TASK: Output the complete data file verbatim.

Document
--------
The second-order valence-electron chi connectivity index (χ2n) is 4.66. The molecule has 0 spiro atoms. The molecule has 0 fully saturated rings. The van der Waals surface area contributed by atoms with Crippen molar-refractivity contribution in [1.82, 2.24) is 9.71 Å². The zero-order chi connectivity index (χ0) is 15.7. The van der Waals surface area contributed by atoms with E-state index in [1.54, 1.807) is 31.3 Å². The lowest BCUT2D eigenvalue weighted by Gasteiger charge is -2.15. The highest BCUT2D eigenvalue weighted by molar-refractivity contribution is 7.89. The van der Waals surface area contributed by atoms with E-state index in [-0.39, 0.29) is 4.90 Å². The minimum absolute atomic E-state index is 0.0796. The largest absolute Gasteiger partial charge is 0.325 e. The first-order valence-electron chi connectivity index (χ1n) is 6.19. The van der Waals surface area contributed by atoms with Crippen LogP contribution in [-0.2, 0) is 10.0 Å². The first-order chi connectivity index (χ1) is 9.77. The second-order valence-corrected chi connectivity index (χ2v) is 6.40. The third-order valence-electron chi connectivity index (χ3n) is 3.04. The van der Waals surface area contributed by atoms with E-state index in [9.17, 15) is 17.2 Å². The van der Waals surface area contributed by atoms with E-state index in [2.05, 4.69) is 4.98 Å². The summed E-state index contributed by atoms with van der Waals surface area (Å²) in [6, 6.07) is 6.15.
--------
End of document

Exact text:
The second-order valence-electron chi connectivity index (χ2n) is 4.66. The molecule has 0 spiro atoms. The molecule has 0 fully saturated rings. The van der Waals surface area contributed by atoms with Crippen molar-refractivity contribution in [1.82, 2.24) is 9.71 Å². The zero-order chi connectivity index (χ0) is 15.7. The van der Waals surface area contributed by atoms with E-state index in [1.54, 1.807) is 31.3 Å². The lowest BCUT2D eigenvalue weighted by Gasteiger charge is -2.15. The highest BCUT2D eigenvalue weighted by molar-refractivity contribution is 7.89. The van der Waals surface area contributed by atoms with E-state index in [-0.39, 0.29) is 4.90 Å². The minimum absolute atomic E-state index is 0.0796. The largest absolute Gasteiger partial charge is 0.325 e. The first-order valence-electron chi connectivity index (χ1n) is 6.19. The van der Waals surface area contributed by atoms with Crippen LogP contribution in [-0.2, 0) is 10.0 Å². The first-order chi connectivity index (χ1) is 9.77. The second-order valence-corrected chi connectivity index (χ2v) is 6.40. The third-order valence-electron chi connectivity index (χ3n) is 3.04. The van der Waals surface area contributed by atoms with E-state index in [9.17, 15) is 17.2 Å². The van der Waals surface area contributed by atoms with E-state index in [2.05, 4.69) is 4.98 Å². The summed E-state index contributed by atoms with van der Waals surface area (Å²) in [6, 6.07) is 6.15.